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For basketball and American football, there are two realms; the real time, a dimension riddled with human error, with imprecision, an area of hazy tricks of the eye. Then there is the slow motion dimension, where exactitude rules supreme and nobody makes mistakes. The same moment in the same game exists, to varying degrees of visibility, in both realms, and both sports have opened up an observation panel between the two only relatively recently.

In ice hockey the relationship with the slow motion replay is different. Actually just about everything is different in ice hockey. The sport, like basketball and American football, utilises the slow motion replay to confirm contestable goals, but the relationship with ice hockey goes further than in the other sports, to almost aesthetic levels. I was immediately struck by the apparent chaos of the game, how recklessly the players put bone-shuddering checks one each other, sticks clacking, ice shards and skate blades flying. I then was able to marvel, and I mean truly marvel, at how precise and sublimely dexterous the players are, as they are, ensconced in mayhem. The game is played at such speed, blending such ultra-violence with such fine margins, it boggles the mind. It took me about 10 games to get the knack of following the puck accurately. And it occurred to me during this settling in period how important the slow-motion replay is for these athletes to be appreciated. As in any televised sport, the angle at which the sport has to be filmed offers advantages and disadvantages for the viewer. It dictates the way the television spectator interacts with the action; we enter it from a set point of view. And even the most seasoned hockey viewer, let alone someone less accustomed, because of how quick the game is (as well as the problem of viewing it from the long side of the rink) can miss the intricacies of some moments, a game winning goal, a cross-ice assist or a miraculous glove save. It can happen in an instant and you’re left open-mouthed and dumbfounded as the whistles sound. It’s at these moments where we need to elevate to the realm of the slow motion replay. The arena that was once a furious melee of sweat, metal and carbon fibre, where chaos was king, now becomes a ballet of serenity where every action, slowed down multiple times, makes sense and is perfect. A window between bodies opens up for an instant and the puck is slapped, first time, in a perfect line through it. The puck appears unguarded for a fleeting moment and is scooped just inside the post milliseconds before a tsunami of padding and flesh crashes down around it. It clarifies so completely a moment that was previously so utterly indecipherable and in doing so exposes the astonishing skill of the men involved in the creation of it. It, as method of translating reality, is invaluable for the television spectator.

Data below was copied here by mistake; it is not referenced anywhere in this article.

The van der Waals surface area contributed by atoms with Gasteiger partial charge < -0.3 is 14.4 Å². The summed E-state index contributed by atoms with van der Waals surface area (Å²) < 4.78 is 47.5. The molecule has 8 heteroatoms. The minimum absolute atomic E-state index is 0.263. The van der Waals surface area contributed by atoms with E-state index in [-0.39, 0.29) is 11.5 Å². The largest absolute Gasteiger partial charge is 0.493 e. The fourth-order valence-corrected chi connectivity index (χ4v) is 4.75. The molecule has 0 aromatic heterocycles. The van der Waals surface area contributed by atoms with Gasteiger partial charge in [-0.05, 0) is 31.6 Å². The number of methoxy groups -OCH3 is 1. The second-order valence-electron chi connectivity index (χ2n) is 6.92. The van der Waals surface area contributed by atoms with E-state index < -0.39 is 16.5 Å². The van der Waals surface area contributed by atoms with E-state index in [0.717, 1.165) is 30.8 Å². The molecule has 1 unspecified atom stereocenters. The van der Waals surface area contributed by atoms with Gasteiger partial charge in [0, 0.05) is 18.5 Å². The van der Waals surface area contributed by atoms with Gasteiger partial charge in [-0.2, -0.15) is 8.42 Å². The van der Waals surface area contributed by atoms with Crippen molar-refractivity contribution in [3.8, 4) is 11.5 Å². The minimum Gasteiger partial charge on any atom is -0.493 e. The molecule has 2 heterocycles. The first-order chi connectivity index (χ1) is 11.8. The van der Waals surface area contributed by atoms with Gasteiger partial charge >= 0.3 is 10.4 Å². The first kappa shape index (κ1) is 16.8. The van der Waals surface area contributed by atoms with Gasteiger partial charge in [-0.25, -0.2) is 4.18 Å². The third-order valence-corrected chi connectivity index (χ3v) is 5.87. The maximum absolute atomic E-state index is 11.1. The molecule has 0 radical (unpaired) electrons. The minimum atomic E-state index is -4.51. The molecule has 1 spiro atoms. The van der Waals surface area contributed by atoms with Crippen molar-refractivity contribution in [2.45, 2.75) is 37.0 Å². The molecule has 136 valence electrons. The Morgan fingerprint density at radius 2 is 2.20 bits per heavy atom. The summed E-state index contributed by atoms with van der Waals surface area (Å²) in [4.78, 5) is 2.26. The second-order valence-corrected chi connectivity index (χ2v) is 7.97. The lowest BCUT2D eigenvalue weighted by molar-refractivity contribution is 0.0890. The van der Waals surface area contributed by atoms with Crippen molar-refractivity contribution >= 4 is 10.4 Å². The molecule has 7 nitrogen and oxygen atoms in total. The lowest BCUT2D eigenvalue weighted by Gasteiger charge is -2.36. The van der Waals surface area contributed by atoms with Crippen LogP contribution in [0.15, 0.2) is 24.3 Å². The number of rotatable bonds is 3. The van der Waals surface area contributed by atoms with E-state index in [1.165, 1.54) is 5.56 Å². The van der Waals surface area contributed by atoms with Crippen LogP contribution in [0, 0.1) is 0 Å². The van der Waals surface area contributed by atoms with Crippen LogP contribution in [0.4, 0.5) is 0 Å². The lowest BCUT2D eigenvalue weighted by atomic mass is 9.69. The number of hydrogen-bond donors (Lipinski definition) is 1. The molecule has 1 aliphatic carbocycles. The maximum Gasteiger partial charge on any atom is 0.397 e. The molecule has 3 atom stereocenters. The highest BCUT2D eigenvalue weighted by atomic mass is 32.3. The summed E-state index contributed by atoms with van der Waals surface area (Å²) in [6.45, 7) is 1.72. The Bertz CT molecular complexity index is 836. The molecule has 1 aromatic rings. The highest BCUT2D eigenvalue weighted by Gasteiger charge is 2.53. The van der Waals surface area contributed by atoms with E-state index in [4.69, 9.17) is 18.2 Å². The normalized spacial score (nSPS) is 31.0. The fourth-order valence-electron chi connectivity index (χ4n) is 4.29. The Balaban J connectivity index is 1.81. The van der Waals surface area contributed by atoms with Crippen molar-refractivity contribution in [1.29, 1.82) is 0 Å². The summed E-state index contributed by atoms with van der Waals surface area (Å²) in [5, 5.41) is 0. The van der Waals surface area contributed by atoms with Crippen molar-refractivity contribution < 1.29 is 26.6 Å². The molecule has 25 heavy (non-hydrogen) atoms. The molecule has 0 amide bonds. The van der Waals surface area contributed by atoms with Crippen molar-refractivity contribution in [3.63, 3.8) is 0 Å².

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The instant replay challenge system was brought into the NFL in 1999. In the NBA, officials began reviewing instant replay evidence for buzzer beaters in 2002. Its impact as a mechanism of justice has aligned itself with a certain American sensibility. In Britain, it hasn’t been embraced, in fact to the contrary, which may reflect a certain something in the idiosyncrasies of the Brits. The merits of stoppages in play to sort out tight calls can be argued from either side when it comes to basketball and American football. But while we take breaks from such heated debates, we can at least take solace, from our couches, in the undeniable improvement the slow motion replay has made in that savage opera of fury played in metal shoes on ice by toothless Canadians wielding sticks.